Функционирует при финансовой поддержке Федерального агентства по печати и массовым коммуникациям

Orthodox Readings of Aquinas

Оксфорд: Oxford University Press, 2012(11)
Roman catholicism, Orthodoxy
Target audience:
Scientists and experts
Book series:
Changing Paradigms in Historical and Systematic Theology
Original language:
This book is the first exploration of the remarkable odyssey of Thomas Aquinas in the Orthodox Christian world, from the Byzantine to the modern era. Aquinas was received with astonishing enthusiasm across the Byzantine theological spectrum. By contrast, modern Orthodox readings of Aquinas have been resoundingly negative, routinely presenting Aquinas as the archetype of as a specifically Western form of theology against which the Orthodox East must set its face. Basing itself primarily on a close study of the Byzantine reception of Thomas, this study rejects such hackneyed dichotomies, arguing instead for a properly catholic or universal construal of Orthodoxy – one in which Thomas might once again find a place.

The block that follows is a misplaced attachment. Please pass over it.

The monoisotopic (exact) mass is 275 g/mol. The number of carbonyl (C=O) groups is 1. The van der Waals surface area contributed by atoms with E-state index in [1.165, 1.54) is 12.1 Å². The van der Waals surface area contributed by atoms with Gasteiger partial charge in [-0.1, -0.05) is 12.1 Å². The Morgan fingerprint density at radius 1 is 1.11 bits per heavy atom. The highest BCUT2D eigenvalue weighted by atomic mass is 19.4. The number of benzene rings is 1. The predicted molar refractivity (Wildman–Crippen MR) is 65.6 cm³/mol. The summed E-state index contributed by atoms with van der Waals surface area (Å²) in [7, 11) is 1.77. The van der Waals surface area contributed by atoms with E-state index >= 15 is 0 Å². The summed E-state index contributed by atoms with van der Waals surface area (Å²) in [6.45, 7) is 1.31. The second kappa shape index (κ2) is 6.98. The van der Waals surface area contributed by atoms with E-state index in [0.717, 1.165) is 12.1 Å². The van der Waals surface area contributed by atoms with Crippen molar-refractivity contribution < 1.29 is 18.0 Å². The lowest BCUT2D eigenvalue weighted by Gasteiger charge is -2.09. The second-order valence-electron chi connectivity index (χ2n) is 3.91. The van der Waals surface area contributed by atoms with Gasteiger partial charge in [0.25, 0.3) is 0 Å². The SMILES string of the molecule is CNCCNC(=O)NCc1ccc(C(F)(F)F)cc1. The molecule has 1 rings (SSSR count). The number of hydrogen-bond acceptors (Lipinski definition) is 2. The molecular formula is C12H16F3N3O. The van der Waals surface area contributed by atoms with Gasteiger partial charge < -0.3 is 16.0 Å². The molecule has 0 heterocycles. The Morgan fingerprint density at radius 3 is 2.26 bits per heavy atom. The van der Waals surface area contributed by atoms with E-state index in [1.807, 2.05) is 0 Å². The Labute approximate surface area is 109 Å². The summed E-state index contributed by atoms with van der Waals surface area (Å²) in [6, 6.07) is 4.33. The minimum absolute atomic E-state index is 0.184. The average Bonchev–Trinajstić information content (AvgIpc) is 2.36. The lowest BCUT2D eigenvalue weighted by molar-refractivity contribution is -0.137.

Full annotation:

In its probing of the East-West dichotomy, this book questions the widespread juxtaposition of Gregory Palamas and Thomas Aquinas as archetypes of opposing Greek and Latin theological traditions. The long period between the Fall of Constantinople and the Russian Revolution, conventionally written off as an era of sterility and malformation for Orthodox theology, is also viewed with a fresh perspective. Study of the reception of Thomas in this period reveals a theological sophistication and a generosity of vision that is rarely accounted for. In short, this is a book which radically re-thinks the history of Orthodox theology through the prism of the fascinating and largely untold story of Orthodox engagement with Aquinas.


• The first book to examine the place of Aquinas in the Orthodox Christian world

• Provides new insights for contemporary understanding of Aquinas and Gregory Palamas

• Offers a fresh set of perspectives on the history of Orthodox theology

Has tangible ecumenical implications for the relationship between the Orthodox and Roman Catholic Churches

November, 1
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